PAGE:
There’s an old saying you might have heard at some point in your life…”It is good to learn from your own mistakes, but it is wise to learn from the mistakes of others.”
Over the years the use of pesticides and the destruction of habitat have endangered many animals, birds, and insects.
And, now, the continued loss of crucial habitat threatens the world’s best-known butterfly. In fact, the U-S Fish and Wildlife Service estimates that the number of Monarchs has dropped a drastic 88 percent just since 1996.
While the Eastern Monarch population has dropped dramatically, the U-S Fish and Wildlife Service says it’s even worse for the Western overwintering population.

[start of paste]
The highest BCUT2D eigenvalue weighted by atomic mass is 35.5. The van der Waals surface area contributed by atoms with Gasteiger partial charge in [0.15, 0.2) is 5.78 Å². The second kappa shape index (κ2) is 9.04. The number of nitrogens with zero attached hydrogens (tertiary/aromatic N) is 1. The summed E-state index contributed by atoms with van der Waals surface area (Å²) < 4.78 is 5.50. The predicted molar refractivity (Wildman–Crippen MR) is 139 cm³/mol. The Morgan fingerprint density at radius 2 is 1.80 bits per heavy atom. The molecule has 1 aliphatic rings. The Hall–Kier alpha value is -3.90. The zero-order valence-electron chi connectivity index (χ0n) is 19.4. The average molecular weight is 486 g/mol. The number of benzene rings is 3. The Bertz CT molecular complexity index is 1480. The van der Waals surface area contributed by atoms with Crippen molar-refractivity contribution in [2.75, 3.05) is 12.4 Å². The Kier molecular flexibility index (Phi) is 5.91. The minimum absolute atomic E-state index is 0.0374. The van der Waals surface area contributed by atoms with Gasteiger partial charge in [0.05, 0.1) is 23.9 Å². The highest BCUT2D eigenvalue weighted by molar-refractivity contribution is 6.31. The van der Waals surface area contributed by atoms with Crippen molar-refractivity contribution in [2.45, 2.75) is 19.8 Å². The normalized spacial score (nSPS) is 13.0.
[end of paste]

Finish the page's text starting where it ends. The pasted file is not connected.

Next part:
Once numbered at 4.5 million it is believed there are now less than two thousand.
Seven Islands State Birding Park — Tennessee State Parks (tnstateparks.com)
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Additional Monarch Video provided by: Angie Babbit Communications Coordinator Monarch Watch The University of Kansas